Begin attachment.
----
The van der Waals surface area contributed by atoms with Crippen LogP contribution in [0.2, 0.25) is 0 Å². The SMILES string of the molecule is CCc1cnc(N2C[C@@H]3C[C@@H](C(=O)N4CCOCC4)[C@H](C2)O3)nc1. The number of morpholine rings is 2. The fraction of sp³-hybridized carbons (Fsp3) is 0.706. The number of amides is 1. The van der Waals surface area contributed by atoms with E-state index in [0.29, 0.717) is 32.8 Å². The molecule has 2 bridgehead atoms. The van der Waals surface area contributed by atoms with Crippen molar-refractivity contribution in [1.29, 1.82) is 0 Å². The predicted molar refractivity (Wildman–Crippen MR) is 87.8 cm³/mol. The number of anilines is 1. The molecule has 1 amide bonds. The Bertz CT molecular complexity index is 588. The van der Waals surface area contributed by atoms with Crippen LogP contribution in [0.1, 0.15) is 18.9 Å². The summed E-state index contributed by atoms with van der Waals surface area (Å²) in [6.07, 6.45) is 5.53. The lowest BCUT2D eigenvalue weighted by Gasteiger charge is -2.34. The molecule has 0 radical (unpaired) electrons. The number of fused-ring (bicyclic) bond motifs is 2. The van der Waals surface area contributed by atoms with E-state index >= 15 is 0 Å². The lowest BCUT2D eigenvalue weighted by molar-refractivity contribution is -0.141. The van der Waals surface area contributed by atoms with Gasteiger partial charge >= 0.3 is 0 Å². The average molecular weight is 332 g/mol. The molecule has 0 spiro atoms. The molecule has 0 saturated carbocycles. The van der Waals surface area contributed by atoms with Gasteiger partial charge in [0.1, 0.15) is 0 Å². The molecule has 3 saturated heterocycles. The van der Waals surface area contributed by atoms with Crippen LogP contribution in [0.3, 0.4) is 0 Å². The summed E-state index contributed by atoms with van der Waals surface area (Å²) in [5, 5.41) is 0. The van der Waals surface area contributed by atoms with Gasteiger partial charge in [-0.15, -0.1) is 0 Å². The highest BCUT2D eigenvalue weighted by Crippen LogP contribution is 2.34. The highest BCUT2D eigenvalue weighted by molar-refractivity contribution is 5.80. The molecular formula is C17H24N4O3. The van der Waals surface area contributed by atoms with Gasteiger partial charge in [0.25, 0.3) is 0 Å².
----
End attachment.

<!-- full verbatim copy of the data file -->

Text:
The van der Waals surface area contributed by atoms with Crippen LogP contribution in [0.2, 0.25) is 0 Å². The SMILES string of the molecule is CCc1cnc(N2C[C@@H]3C[C@@H](C(=O)N4CCOCC4)[C@H](C2)O3)nc1. The number of morpholine rings is 2. The fraction of sp³-hybridized carbons (Fsp3) is 0.706. The number of amides is 1. The van der Waals surface area contributed by atoms with E-state index in [0.29, 0.717) is 32.8 Å². The molecule has 2 bridgehead atoms. The van der Waals surface area contributed by atoms with Crippen molar-refractivity contribution in [1.29, 1.82) is 0 Å². The predicted molar refractivity (Wildman–Crippen MR) is 87.8 cm³/mol. The number of anilines is 1. The molecule has 1 amide bonds. The Bertz CT molecular complexity index is 588. The van der Waals surface area contributed by atoms with Crippen LogP contribution in [0.1, 0.15) is 18.9 Å². The summed E-state index contributed by atoms with van der Waals surface area (Å²) in [6.07, 6.45) is 5.53. The lowest BCUT2D eigenvalue weighted by Gasteiger charge is -2.34. The molecule has 0 radical (unpaired) electrons. The number of fused-ring (bicyclic) bond motifs is 2. The van der Waals surface area contributed by atoms with E-state index >= 15 is 0 Å². The lowest BCUT2D eigenvalue weighted by molar-refractivity contribution is -0.141. The van der Waals surface area contributed by atoms with Gasteiger partial charge >= 0.3 is 0 Å². The average molecular weight is 332 g/mol. The molecule has 0 spiro atoms. The molecule has 0 saturated carbocycles. The van der Waals surface area contributed by atoms with Gasteiger partial charge in [0.1, 0.15) is 0 Å². The molecule has 3 saturated heterocycles. The van der Waals surface area contributed by atoms with Crippen LogP contribution in [0.3, 0.4) is 0 Å². The summed E-state index contributed by atoms with van der Waals surface area (Å²) in [5, 5.41) is 0. The van der Waals surface area contributed by atoms with Gasteiger partial charge in [-0.15, -0.1) is 0 Å². The highest BCUT2D eigenvalue weighted by Crippen LogP contribution is 2.34. The highest BCUT2D eigenvalue weighted by molar-refractivity contribution is 5.80. The molecular formula is C17H24N4O3. The van der Waals surface area contributed by atoms with Gasteiger partial charge in [0.25, 0.3) is 0 Å².